Nicole Arbour Insists ‘Dear Fat People’ Is Satire: ‘I Feel It’s Really Important That We Make Fun Of Everybody’ [Video]

Nicole Arbour has no shame about “Dear Fat People,” which has racked up over 3.6 million views since she posted it September 3. The backlash was immediate, but Arbour has no regrets, citing that she’s proud she’s started a conversation about women and body image.

In an interview with Time, Arbour made it clear her video is satire, and isn’t apologizing. “I feel it’s really important that we make fun of everybody,” Nicole told Time. “I think [what] brings us together and unites us as people is that we can poke fun at all of us.”

“Dear Fat People,” which was immediately labeled as “fat shaming” on social media, features Nicole telling overweight viewers that there’s no excuse for their weight. Arbour stresses that being overweight isn’t a disease, but instead a failure on the part of the individual.

In one scene, reports Time, Nicole insists “I don’t feel bad for you because you are taking your body for granted.” Nicole then queries, “What are you going to do, fat people? What are you going to do? You going to chase me? I can get away from you by walking at a reasonable pace.”

The backlash was swift and immediate, subsequently causing Nicole to be fired from the set of a film, reports People magazine. Nicole Arbour, who used to work with the Toronto Argonauts cheerleaders, was confirmed as the choreographer for a film called Don’t Talk to Irene.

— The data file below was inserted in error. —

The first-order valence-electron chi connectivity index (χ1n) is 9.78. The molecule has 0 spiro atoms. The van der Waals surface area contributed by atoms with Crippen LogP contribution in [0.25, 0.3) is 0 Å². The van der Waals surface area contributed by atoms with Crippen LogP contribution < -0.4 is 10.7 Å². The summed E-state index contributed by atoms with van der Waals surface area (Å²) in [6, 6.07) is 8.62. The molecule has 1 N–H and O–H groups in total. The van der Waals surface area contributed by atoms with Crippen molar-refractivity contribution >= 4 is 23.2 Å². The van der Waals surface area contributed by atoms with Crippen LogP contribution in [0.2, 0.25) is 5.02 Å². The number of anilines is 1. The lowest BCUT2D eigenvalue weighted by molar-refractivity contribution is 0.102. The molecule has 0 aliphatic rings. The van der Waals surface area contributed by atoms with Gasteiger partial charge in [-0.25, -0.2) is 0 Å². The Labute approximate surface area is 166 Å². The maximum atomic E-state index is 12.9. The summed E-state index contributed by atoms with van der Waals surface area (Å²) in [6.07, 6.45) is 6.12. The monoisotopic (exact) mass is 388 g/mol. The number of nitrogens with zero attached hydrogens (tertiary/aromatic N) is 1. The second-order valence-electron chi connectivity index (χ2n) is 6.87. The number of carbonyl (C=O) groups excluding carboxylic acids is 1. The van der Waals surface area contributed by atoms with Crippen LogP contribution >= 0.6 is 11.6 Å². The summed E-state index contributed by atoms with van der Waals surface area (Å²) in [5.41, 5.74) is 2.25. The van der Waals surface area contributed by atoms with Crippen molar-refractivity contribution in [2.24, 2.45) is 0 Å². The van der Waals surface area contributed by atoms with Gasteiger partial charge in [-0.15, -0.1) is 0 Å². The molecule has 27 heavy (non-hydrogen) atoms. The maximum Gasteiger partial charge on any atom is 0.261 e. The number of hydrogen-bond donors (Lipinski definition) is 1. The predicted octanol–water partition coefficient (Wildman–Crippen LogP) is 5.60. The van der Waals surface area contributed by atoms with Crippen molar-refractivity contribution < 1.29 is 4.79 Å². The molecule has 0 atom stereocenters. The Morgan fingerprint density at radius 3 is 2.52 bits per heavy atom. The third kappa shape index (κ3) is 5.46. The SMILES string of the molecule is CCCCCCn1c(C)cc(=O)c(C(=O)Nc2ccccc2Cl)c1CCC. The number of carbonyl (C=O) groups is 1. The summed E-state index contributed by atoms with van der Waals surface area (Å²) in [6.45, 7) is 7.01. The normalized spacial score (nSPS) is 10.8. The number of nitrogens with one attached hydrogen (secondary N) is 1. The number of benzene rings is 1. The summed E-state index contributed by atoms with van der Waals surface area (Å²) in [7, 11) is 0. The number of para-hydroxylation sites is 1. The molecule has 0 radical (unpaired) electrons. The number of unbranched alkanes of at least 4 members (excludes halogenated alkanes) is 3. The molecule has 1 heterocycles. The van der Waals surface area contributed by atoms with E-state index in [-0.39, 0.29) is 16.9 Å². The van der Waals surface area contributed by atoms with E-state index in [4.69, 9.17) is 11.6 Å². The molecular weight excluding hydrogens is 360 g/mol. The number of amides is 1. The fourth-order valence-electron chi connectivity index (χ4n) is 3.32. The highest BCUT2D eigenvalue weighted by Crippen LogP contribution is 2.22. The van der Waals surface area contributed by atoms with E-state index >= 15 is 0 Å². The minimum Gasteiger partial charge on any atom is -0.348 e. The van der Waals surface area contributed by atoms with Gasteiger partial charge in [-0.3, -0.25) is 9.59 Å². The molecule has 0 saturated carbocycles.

After director Pat Mills watched the video, her attitude changed. It made the director “never want to see [Arbour] again,” Pat insisted.

Nicole Arbour, who has over 184,000 YouTube subscribers (a noticeable uptick from the 159,000 reported by Time on September 10) maintains that “Dear Fat People” is satire — and her haters are missing the point.

In her interview with Time, Arbour said she hopes the satire encourages people to exercise and get healthy, and insists she doesn’t find the video offensive.

“I find seeing someone’s head being blown off offensive,” Nicole told Time. “I find children starving in a country with more than enough food offensive.” Arbour continued, “I find women’s bodies being mutilated for religious purposes, that is offensive to me.” Arbour finished by insisting “But words and satire I don’t find offensive.”

Other celebrities have taken on “Dear Fat People.” Grace Helbig, host of The Grace Helbig Show on E!, called Nicole out on her own video, called “Oops, We’re All Humans.”

On her YouTube channel, Grace says she “was bummed that someone that seemed really smart and funny would speak about weight that way,” explaining that she’s had “issues with body image in the past, some really dark personal struggles I’ve really worked on. Most people with body image issues are pretty self aware deep down.”

In the video, Grace claims that Nicole Arbour created “Dear Fat People” to “leverage subscribers and attention in a really negative way.”

Nicole Arbour isn’t apologizing for “Dear Fat People,” insisting “if someone got something from it, then that’s great, fantastic. Comedy with a message, let’s do it.”

[Image credit: D Dipasupil / Getty Images]